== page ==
Member Ronald D. Konkol of Thunder Bay, Ontario, has written to ask for information concerning the United Towing and Salvage Company tug CHAMPLAIN, which operated for many years on the lakes. We are always pleased to reply to such requests in the pages of "Scanner", rather than by personal letter (if we have the necessary data), so that all of our readers may benefit from the information.
CHAMPLAIN (C.116999) was built in 1904 at Paisley, Scotland, by Fleming and Ferguson Ltd. She was 120.0 x 30.3 x 9.8, 522 Gross and 235 Net, and was powered by a compound engine with cylinders of 2li and 47 inches, and a stroke of 25 inches. Steam was supplied by one coal-fired, single-ended Scotch boiler. All of her machinery was built for her by the shipyard.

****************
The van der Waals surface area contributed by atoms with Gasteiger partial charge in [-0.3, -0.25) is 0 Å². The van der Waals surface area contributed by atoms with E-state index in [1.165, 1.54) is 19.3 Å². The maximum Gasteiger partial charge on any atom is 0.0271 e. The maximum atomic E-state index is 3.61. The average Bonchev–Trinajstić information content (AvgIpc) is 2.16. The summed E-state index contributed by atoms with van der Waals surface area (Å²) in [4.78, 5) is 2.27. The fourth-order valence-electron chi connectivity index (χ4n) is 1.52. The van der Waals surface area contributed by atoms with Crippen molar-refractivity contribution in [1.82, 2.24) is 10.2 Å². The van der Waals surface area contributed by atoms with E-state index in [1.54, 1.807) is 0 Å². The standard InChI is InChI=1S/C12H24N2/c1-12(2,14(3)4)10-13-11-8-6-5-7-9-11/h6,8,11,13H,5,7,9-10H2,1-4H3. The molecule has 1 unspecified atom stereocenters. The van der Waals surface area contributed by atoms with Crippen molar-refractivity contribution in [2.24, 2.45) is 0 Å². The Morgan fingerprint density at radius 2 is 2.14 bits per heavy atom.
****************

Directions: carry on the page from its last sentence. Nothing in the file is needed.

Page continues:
CHAMPLAIN was constructed to the order of the Minister of Marine and Fisheries, Ottawa, for service as a ferry between Riviere Ouelle and Murray Bay, St. Irenee and Cap a l'Aigle on the St. Lawrence River. She remained in her original service until about 1917, at which time she was taken over for coastal patrol work during the First World War.
The steamer was sold in the 1920s to Sin-Mac Lines Ltd., Montreal, for use as a salvage vessel. She was soon transferred to the ownership of United Towing and Salvage Ltd. (a Sin-Mac subsidiary), and she usually was stationed at Sarnia, Ontario. She left the lakes after she was sold in 1942 to Bowaters Newfoundland Pulp and Paper Mills Ltd., of Corner Brook, Newfoundland. It is recorded that CHAMPLAIN foundered in January of 1943 but we have no details concerning the circumstances or location of her loss. If any other members are able to provide additional information, we would be pleased to hear from them.
Reproduced for the Web with the permission of the Toronto Marine Historical Society.